New district maps still unfair

David Skolnick

The second effort to pass state legislative maps went about as well as the first.

Republicans, who make up five of the seven members of the Ohio Redistricting Commission, voted for maps that seem to disproportionately favor that political party over the objections of Democrats, and the matter is again before the Ohio Supreme Court to decide its constitutionality.

On the surface the maps look like an improvement from those rejected 4-3 by the court Jan. 12.

The initial maps gave Republicans the advantage in 65 of 99 House districts and in 23 of 33 Senate districts.

The court rejected the maps primarily because they were supposed to reflect partisan statewide election voting trends during the past decade that show Republicans with 54 percent and Democrats with 46 percent.

The court gave the redistricting commission 10 days from the Jan. 12 decision to come up with constitutional maps.

The commission did nothing for about half of those days, held a quick organizational meeting Jan. 18, a brief meeting two days before the deadline and then approved the maps a few hours before the deadline.

It was at that Jan. 20 meeting that we saw initial problems.

While commission members had earlier touted an unheard of bipartisan effort to create maps, disputes between Democratic and Republican mapmakers were revealed, specifically in Hamilton and Franklin counties.

Rather than working with Democrats, Republicans decided to draw their own maps. Then Democrats composed separate maps.

The commission canceled its meeting last Friday because Republicans wanted to be a part of the huge Intel announcement that it’s building a $20 billion facility in Licking County. The commission could have easily met before or after the news conference.

Saturday, the deadline to approve the maps, the commission postponed meetings three times.

When it convened, Senate President Matt Huffman and Auditor Keith Faber, two Republicans on the commission, spent a great deal of time at the meeting in which the GOP-drawn maps were approved criticizing the hastily-drawn Democratic maps as unconstitutional.

The Democratic maps were in compliance with the Supreme Court’s percentage directive — 54 Republican House seats and 45 Democratic ones and an 18-15 Republican to Democratic split in the Senate.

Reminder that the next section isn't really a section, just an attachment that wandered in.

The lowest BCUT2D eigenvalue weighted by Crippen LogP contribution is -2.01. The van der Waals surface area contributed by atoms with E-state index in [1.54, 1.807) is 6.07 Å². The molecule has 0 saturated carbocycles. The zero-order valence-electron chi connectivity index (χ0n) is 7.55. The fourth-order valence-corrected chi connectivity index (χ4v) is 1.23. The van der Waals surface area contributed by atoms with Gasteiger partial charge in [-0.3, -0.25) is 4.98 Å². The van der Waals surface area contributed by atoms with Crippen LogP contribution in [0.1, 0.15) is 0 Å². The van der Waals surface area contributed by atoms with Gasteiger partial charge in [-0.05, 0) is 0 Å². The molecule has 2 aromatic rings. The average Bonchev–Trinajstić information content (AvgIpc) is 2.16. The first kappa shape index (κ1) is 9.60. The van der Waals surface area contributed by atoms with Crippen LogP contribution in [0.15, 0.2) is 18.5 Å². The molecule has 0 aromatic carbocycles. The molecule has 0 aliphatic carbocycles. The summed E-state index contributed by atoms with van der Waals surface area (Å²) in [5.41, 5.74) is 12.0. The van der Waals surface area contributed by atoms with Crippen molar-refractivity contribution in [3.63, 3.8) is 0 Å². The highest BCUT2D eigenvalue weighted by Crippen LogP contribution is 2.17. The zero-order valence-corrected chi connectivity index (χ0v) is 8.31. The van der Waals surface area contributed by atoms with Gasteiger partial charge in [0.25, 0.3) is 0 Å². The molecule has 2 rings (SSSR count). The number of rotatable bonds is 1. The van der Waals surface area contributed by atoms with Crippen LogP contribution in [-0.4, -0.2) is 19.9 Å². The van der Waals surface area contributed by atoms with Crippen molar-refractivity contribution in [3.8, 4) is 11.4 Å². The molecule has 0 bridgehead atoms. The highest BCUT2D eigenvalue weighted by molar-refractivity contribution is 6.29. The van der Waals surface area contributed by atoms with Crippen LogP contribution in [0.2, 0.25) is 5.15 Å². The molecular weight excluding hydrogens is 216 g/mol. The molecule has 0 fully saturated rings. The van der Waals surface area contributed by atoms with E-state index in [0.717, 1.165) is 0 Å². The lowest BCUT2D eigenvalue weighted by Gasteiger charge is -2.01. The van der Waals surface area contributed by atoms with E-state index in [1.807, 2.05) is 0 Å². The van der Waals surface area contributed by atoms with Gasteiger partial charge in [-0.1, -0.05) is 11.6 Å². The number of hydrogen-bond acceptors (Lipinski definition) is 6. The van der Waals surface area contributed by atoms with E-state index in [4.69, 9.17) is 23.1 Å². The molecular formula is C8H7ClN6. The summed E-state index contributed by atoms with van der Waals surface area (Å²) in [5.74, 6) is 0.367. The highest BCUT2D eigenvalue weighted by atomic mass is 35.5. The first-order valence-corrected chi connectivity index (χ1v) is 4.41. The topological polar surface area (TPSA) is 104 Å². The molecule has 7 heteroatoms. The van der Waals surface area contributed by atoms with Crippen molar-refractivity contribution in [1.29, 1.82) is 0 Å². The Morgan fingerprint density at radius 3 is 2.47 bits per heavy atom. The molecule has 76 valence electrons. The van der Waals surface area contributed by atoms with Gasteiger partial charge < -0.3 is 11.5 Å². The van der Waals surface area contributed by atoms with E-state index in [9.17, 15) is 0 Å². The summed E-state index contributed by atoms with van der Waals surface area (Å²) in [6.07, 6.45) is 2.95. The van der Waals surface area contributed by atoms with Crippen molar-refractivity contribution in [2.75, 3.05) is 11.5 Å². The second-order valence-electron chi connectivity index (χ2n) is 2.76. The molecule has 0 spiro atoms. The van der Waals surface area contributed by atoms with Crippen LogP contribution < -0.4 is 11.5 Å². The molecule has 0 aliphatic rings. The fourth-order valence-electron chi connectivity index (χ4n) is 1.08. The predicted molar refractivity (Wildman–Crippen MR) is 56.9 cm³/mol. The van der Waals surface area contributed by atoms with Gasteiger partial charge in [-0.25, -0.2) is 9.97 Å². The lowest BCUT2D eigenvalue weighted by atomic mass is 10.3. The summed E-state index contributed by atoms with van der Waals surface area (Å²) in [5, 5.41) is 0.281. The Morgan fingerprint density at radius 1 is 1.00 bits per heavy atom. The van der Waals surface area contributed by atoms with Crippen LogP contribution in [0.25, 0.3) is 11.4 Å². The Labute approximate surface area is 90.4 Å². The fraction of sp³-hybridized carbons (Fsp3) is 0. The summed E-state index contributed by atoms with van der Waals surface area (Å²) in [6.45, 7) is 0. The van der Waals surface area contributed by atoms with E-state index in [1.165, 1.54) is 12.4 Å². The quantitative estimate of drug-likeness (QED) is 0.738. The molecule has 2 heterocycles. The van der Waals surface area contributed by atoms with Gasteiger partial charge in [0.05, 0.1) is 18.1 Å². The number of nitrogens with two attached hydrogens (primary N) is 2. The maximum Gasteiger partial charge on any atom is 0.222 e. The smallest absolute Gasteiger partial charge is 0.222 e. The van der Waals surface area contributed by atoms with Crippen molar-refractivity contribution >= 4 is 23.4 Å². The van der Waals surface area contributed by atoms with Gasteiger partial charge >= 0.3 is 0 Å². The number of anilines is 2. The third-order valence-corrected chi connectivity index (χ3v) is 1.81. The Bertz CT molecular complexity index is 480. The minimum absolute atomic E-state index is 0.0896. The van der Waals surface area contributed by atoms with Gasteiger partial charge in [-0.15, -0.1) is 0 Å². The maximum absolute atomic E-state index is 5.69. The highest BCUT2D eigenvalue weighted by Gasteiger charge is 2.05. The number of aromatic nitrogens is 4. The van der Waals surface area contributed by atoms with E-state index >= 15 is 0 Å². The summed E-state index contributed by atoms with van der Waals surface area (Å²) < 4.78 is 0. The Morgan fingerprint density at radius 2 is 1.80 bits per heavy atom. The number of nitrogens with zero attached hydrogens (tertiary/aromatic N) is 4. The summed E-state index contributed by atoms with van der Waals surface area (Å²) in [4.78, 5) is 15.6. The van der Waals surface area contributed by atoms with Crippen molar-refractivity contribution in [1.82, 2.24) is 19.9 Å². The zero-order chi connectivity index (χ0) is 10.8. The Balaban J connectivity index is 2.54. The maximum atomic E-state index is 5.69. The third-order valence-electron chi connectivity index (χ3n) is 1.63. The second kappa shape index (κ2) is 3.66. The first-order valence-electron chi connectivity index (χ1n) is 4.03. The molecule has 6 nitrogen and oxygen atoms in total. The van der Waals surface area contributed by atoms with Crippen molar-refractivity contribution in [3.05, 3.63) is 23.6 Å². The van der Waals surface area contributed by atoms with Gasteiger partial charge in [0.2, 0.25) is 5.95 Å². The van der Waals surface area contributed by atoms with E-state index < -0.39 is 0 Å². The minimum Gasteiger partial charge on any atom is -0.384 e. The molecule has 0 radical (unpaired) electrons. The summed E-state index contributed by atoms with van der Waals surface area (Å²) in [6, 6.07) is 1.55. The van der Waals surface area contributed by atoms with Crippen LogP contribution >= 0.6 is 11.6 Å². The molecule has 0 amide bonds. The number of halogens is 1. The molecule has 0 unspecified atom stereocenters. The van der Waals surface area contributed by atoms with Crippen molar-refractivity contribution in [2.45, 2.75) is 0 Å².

There were problems with those maps, particularly in terms of compactness, and they probably wouldn’t have been considered constitutional by the Supreme Court. But if Republicans had cooperated with Democrats — as they said they would — there would have been no need for such maps.

Instead, Republican members of the commission approved the GOP-drawn maps.

As I mentioned, on the surface it’s an improvement from the initial unconstitutional maps.

It gives Republicans a 57-42 advantage in the House and 20-13 in the Senate. It’s 57.6 percent Republican in the House and 60.6 percent in the Senate.

The Republicans’ refusal to give Democrats another Senate seat in Hamilton County could prove to be costly because that would have brought the Republican Senate percentage down to 57.6 — much closer to the 54-46 split.

Still, a closer look at the maps shows all the truly competitive seats are Democratic ones.

There are a dozen House seats in which Democrats have an advantage of 1 percent or less, while all the Republican House districts give that party at least a 4 percent advantage.

Competition is greatly needed in political races. But when the only competition is for Democratic seats, it isn’t fair.

If there also were a dozen truly competitive Republican districts, then these maps would have been fair.

Democratic experts listed in the lawsuits against the latest maps say Republicans have an advantage in actually 62 House districts.

The Republican “map-drawers’ characterization of the map grossly overestimates the total number of Democratic-leaning districts in the revised House map,” the objectors’ lawsuits state.

Republican mapmakers said they stopped drawing a number of districts once they got to barely over 50 percent for Democrats. They obviously didn’t do the same for Republican districts.

An argument can be made that because Democrats are concentrated in bigger cities it’s difficult to draw maps accurately reflecting the 54-46 split.

But Republicans chose to draw some districts in strong Democratic areas that favor its own political party or give only a slight advantage to the opposition.

The commission will respond to the lawsuits today.

Wednesday is the filing deadline for state Legislature candidates. Rather than extend the deadline, as was done for congressional candidates, Republicans are cutting corners to allow candidates to file for districts that again may be ruled unconstitutional.

Skolnick covers politics for The Vindicator and the Tribune Chronicle.



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